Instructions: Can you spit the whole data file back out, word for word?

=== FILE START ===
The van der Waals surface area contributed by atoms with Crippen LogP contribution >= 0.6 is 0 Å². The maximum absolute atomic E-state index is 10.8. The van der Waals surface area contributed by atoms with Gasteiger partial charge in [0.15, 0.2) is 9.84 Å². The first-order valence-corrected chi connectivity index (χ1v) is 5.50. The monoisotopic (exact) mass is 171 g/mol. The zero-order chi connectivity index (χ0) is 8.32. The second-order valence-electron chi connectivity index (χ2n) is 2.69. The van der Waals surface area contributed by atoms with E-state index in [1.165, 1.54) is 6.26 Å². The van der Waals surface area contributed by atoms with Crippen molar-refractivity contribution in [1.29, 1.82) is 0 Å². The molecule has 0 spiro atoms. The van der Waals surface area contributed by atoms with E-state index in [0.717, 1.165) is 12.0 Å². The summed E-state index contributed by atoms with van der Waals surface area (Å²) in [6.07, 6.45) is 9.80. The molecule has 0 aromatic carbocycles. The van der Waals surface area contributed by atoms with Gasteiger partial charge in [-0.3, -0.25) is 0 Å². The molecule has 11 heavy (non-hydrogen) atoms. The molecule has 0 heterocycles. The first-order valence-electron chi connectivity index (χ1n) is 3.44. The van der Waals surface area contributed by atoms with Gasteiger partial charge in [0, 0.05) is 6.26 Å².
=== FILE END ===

The van der Waals surface area contributed by atoms with Crippen LogP contribution >= 0.6 is 0 Å². The maximum absolute atomic E-state index is 10.8. The van der Waals surface area contributed by atoms with Gasteiger partial charge in [0.15, 0.2) is 9.84 Å². The first-order valence-corrected chi connectivity index (χ1v) is 5.50. The monoisotopic (exact) mass is 171 g/mol. The zero-order chi connectivity index (χ0) is 8.32. The second-order valence-electron chi connectivity index (χ2n) is 2.69. The van der Waals surface area contributed by atoms with E-state index in [1.165, 1.54) is 6.26 Å². The van der Waals surface area contributed by atoms with Crippen molar-refractivity contribution in [1.29, 1.82) is 0 Å². The molecule has 0 spiro atoms. The van der Waals surface area contributed by atoms with E-state index in [0.717, 1.165) is 12.0 Å². The summed E-state index contributed by atoms with van der Waals surface area (Å²) in [6.07, 6.45) is 9.80. The molecule has 0 aromatic carbocycles. The van der Waals surface area contributed by atoms with Gasteiger partial charge in [-0.3, -0.25) is 0 Å². The molecule has 11 heavy (non-hydrogen) atoms. The molecule has 0 heterocycles. The first-order valence-electron chi connectivity index (χ1n) is 3.44. The van der Waals surface area contributed by atoms with Gasteiger partial charge in [0, 0.05) is 6.26 Å².